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We’ll Be Looking for Sneak Provisions in This Week’s Must-Pass Budget Bill

We’ll Be Looking for Sneak Provisions in This Week’s Must-Pass Budget Bill
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Natural health foes may once again try this deceptive trick to enact legislation to benefit Big Pharma or Big Farma.
Negotiations between the House and the Senate are currently underway to pass a $1.1 trillion appropriations bill. It or something else must be passed by Thursday night if a government shutdown in January is to be avoided. The two chambers of Congress were nearing agreement on Sunday, but as we go to press, the negotiations have stalled.
Few pieces of legislation are considered “must-pass,” but they are almost always appropriations bills. In the push to get these enacted, riders (additional legislative provisions) are often tacked onto these usually unrelated bills in the hope they’ll be approved without even being noticed, since the main bill’s passage is essentially assured.
This is an especially popular tactic for bills that are unpopular or controversial, or that will benefit only the politician’s cronies rather than his or her constituents. It’s a sneaky, underhanded way to avoid the harsh light of public scrutiny.
We have seen this very behavior in the past from anti-supplement Senator Dick Durbin (D-IL), Rep. Henry Waxman (D-CA), and their allies in the pharmaceutical and biotech industries. We might also see riders that benefit the American Medical Association (which often controls state medical boards) together with the many other arms of conventional medicine that are doing very well financially and do not want competition. ANH-USA is watching the budget bill very, very carefully.
We have discovered many sneak provisions attached to previous appropriations bills. Here are just a few:

  • There was Sen. Durbin’s dangerous attempt to attach an anti-supplement rider to a spending bill—the infamous Durbin Amendment. His rider would have required, among other provisions, that the FDA, together with the Institute of Medicine (IOM), compile a list of dietary ingredients that might lead to adverse events, or are otherwise deemed risky in some way—based on completely arbitrary or nonexistent standards. This is a slippery slope to a preapproval process or a ban on high-dose supplements. (You may recall that the IOM suggests 4000 IU of vitamin D as the upper limit for dosage, and says anything greater is dangerous! By contrast, the Vitamin D Council believes 10,000 IU is a safe on a daily basis, with temporarily higher doses to correct imbalances.)  Fortunately, grassroots activists like you sent 100,000 messages in less than twenty-four hours, and the amendment was quickly defeated. We took the opportunity to rebut some of the misinformation Durbin was spreading on the Senate floor.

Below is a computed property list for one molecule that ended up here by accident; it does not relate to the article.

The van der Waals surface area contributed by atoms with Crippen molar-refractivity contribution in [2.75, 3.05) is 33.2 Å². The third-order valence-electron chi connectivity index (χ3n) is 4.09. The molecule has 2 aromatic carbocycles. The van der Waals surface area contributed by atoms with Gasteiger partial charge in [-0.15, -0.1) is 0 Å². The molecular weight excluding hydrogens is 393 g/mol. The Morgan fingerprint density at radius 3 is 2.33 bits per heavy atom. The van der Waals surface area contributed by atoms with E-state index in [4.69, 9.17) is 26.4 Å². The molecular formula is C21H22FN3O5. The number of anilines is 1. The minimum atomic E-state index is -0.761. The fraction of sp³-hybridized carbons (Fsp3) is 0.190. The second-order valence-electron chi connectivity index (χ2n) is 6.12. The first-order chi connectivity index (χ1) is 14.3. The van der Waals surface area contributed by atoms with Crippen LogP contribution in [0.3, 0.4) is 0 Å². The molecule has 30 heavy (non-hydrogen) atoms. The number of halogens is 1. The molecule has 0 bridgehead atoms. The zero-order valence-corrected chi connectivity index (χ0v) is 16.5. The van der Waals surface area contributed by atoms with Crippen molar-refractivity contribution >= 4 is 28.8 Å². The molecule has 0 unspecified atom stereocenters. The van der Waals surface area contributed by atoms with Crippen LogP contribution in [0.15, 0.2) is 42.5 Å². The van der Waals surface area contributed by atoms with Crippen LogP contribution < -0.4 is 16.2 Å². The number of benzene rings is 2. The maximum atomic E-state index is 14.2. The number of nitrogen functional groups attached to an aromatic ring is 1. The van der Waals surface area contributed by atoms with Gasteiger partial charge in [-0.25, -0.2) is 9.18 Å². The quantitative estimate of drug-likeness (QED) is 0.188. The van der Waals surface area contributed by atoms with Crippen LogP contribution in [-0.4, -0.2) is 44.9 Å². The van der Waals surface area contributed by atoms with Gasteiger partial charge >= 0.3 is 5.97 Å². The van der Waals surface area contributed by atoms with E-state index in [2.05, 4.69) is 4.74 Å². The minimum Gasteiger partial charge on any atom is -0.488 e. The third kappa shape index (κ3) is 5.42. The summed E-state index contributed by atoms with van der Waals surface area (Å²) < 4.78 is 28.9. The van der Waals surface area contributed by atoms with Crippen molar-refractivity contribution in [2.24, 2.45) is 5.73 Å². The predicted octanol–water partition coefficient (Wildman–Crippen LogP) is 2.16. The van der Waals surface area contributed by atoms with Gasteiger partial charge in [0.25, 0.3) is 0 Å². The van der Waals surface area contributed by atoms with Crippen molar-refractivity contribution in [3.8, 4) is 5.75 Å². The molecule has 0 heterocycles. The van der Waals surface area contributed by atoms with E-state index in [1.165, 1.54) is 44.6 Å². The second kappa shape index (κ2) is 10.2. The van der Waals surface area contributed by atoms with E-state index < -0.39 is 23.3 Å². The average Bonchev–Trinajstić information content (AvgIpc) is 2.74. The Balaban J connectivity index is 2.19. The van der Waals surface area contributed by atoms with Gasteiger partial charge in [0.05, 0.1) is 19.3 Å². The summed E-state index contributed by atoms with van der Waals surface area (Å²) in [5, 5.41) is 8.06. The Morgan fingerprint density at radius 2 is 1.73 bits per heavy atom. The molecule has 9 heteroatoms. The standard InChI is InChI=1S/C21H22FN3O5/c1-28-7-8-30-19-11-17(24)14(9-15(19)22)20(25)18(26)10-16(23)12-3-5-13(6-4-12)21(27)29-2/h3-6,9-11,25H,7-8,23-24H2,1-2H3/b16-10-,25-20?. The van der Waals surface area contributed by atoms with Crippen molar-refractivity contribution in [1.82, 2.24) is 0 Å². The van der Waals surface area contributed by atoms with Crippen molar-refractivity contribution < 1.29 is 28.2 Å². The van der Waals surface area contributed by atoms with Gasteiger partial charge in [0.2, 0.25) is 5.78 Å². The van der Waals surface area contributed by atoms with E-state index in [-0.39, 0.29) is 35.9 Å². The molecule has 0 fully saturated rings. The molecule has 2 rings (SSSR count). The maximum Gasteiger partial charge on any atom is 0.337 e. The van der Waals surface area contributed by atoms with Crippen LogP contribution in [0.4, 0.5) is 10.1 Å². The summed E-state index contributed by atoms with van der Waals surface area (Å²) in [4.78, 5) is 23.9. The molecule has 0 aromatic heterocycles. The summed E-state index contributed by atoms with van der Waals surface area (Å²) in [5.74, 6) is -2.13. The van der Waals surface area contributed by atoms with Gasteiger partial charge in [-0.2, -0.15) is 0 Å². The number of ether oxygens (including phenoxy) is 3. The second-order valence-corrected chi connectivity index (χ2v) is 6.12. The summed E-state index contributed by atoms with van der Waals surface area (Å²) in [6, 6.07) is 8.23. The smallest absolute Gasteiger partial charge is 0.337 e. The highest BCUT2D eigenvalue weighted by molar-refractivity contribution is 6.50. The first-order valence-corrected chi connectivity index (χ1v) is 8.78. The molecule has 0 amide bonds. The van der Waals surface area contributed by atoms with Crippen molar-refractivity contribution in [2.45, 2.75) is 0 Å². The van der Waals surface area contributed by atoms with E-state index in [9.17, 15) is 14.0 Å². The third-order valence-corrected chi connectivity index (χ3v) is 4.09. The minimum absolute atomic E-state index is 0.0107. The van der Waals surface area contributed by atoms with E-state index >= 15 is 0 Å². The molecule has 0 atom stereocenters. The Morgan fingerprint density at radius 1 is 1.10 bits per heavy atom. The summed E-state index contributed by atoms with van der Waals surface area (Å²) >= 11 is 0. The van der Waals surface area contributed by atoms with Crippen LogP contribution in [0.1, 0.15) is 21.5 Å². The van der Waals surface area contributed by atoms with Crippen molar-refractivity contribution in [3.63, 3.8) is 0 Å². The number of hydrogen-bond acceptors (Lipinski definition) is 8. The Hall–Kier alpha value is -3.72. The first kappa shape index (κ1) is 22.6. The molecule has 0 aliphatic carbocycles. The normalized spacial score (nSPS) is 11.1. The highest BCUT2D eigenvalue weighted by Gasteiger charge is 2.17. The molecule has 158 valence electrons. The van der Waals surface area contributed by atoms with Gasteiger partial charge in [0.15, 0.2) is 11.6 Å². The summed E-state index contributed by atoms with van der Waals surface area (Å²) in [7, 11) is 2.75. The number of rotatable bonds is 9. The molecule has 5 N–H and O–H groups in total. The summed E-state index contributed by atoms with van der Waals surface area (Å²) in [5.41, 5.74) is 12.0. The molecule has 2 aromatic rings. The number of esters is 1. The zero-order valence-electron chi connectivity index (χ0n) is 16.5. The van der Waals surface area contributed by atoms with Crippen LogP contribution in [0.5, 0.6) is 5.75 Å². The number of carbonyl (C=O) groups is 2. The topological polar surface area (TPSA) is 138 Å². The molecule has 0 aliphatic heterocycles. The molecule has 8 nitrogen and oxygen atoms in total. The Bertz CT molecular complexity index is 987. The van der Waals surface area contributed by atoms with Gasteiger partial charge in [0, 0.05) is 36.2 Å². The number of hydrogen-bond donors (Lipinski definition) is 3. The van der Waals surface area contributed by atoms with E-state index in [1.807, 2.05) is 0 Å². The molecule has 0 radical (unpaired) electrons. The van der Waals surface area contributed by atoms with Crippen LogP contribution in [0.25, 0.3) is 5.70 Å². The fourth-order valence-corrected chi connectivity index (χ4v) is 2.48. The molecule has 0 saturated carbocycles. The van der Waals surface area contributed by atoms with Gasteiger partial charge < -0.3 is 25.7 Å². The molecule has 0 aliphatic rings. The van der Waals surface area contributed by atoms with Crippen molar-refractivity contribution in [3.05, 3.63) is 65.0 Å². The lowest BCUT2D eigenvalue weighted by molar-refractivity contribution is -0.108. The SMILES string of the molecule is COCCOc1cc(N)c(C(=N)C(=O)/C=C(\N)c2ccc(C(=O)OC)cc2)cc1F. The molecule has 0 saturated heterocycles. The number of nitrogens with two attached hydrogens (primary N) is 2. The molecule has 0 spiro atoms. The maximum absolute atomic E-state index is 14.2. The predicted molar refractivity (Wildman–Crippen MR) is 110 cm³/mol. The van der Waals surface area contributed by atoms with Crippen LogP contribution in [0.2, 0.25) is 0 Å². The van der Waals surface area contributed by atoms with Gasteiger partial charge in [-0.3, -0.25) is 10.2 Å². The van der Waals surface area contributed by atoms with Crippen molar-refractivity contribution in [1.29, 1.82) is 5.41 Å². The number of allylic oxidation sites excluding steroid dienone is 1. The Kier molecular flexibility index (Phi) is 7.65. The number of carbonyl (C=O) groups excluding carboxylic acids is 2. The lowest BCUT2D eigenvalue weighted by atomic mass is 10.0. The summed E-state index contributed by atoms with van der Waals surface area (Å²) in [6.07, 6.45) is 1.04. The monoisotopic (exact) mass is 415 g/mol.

• Rep. Henry Waxman slipped an anti-supplement provision into the Wall Street reform bill. Because of your messages to Congress, that provision was soundly rejected in an all night reconciliation meeting.
  • There were sneak GMO provisions included in the farm bill. The final bill was flawed, but in the end we were able to get rid of three very dangerous provisions.
  • The Monsanto Protection Act was attached as a rider to a budget bill in 2013. After it was discovered, Bloomberg, The New York Times, Politico—media of all political persuasions—ran searingly critical articles about the biotech rider despite messages pouring into Congress via our and others’ alerts. The Daily Show mocked Congress, which may have gotten more attention than all the articles. Facebook and Twitter were ablaze with people like you telling their friends and neighbors about the provision, and the outrage was even greater once the legislation was passed. We mounted a campaign to repeal the rider, and thanks to your activism, the controversial provision was removed from the next funding bill that was signed into law.

Please keep a watchful eye on your email inbox for the next few days. If we spot any riders, we will send out an emergency Action Alert and ask you to contact your legislators immediately.

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